A pared down vote bank on home turf should not inhibit Prime Minister Narendra Modi from focussing on economic reforms that have been hallmark of his government. Modi and finance minister Arun Jaitley have earlier justified the short-term pain of demonetisation and GST roll out as being necessary for long-term gain. The momentum of the reforms process will have to continue even though the BJP lost in several pockets of Gujarat to the opposition Congress. Given that Hindutva does not remain its sole preserve and that the Congress has arrived with its own version of ‘soft Hindutva’, the BJP-led NDA will have to make a difference through governance and reforms that will improve the quality of life, especially in rural India. Embracing mindless populism and frittering away the India growth story is not an option if this agenda is to be pursued. Given that prime minister Modi has to lead the party to several rounds of legislative assembly elections over the next year followed by the Lok Sabha polls, the temptation to opt for doles will have to be resisted come what may.
This will be the last full budget to be presented by the Modi government. When finance minister Arun Jaitley rises to present his budget proposals on February 1, 2018, the insatiate urge to go populist will have to be reined-in. The prime minister’s willingness to absorb the political fallout from the government’s reforms push ought to continue through the remainder of the term. The reforms focus with inclusive development agenda cannot be lost given that Modi himself raised slogans of vikas after the victory speech at the BJP headquarters on Monday. Development with both medium and long-term goals cannot be traded for populist dole outs that may bring in a few lakh votes in the next round of assembly and Lok Sabha polls.
Restructuring the rural economy with focus on taking the fruits of reforms to people down the line must be attempted. Only then, will the reforms agenda become politically saleable. Following the results of the Gujarat and Himachal Pradesh elections, Jaitley had hinted at tackling farm distress that largely contributed to the BJP’s rout in Saurastra. If that means loan waivers or increasing the minimum support price on some farm products, that may not provide the intended relief to distressed farmers. Even as a short-term measure, farm loan waivers have been inadequate and ineffective.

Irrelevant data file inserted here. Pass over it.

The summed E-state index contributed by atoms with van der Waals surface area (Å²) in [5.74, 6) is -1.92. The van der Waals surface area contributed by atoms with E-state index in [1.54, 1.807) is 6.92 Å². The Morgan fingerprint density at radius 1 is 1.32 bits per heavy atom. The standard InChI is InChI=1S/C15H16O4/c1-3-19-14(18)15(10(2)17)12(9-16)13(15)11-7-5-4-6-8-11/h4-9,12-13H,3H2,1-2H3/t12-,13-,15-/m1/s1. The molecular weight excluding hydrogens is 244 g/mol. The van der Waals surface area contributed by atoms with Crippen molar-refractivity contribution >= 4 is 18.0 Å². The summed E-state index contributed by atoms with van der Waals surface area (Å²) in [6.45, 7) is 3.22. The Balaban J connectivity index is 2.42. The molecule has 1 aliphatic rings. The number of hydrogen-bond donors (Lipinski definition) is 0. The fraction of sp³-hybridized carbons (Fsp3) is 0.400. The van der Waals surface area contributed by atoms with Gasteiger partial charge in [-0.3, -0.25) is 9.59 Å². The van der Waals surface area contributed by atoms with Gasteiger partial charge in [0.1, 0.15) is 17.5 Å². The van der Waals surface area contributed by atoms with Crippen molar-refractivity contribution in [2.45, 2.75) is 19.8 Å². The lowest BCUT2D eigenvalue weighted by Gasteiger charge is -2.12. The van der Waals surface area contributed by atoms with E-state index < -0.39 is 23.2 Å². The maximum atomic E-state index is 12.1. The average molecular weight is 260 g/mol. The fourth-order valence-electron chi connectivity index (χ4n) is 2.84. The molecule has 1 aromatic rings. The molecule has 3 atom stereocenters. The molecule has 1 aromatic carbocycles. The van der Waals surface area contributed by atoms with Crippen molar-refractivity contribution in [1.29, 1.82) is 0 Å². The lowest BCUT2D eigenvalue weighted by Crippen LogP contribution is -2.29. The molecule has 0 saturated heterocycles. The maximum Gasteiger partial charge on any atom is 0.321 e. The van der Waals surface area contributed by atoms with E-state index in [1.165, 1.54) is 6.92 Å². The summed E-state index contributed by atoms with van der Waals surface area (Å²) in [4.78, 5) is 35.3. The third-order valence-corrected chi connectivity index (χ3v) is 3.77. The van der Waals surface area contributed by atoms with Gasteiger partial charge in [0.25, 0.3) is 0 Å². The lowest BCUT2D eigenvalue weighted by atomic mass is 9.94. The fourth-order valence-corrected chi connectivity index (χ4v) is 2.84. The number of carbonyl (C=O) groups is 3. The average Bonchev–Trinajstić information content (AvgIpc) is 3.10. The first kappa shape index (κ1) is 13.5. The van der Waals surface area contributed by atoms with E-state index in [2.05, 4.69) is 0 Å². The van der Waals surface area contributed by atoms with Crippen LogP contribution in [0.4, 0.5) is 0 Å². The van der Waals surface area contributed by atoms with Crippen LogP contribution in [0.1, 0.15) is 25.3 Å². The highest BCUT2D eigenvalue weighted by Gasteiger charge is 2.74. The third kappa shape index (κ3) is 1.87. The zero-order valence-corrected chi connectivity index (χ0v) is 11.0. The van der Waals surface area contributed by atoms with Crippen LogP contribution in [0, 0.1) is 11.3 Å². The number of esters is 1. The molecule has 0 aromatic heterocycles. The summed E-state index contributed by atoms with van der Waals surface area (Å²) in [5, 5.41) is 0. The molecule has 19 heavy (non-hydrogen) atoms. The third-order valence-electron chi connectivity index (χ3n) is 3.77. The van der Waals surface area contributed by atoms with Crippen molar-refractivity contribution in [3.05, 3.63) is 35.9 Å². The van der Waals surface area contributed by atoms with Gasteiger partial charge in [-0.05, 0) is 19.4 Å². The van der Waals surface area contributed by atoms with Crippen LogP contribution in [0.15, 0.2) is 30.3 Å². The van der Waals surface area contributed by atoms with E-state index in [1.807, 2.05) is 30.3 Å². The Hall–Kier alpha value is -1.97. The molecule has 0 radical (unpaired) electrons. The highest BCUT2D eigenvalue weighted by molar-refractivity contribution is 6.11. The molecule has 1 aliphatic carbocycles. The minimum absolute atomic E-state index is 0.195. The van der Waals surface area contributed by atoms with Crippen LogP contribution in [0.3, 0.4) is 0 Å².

Andhra Pradesh has not been able to waive farm loans fully as promised. Maharashtra, Rajasthan and Madhya Pradesh are grappling with the issue of farm loan waivers owing to inadequate resources. Karnataka is no exception to non-availability of funds to finance loan waivers. Even if loans are waived, the real beneficiaries are likely to be large landholders and not small farmers. Hence, Modi’s team will have to come up with a counter-offensive to remove the feeling of helplessness in several parts of rural India. Market discovery of prices for farm produce must be allowed to happen rather than forcing farmers to make sacrifices for keeping the middle class voters happy. Phasing out middlemen in the agriculture value chain will be a big challenge for the Modi government. The National Agriculture Market or NAM — an online platform — to bring consumers and producers at one place like equity markets has not realised its full potential owing to glitches. Even in states where NAM has been effective, only middlemen and brokers have been trading on behalf of farmers, taking huge commissions for themselves.
Apart from breathing life into NAM by facilitating farm trade at minimum cost, the government will have to find ways and means to increase the earnings of farmers by supporting them with cost-effective finance, implements, quality seeds, extension services and assured returns on their meagre investments. If power companies can be allowed assured 18 per cent returns why can farmers not be assured of profits for their produce after toiling all year long? A calibrated approach to rural distress is the correct way forward and not mindless populism.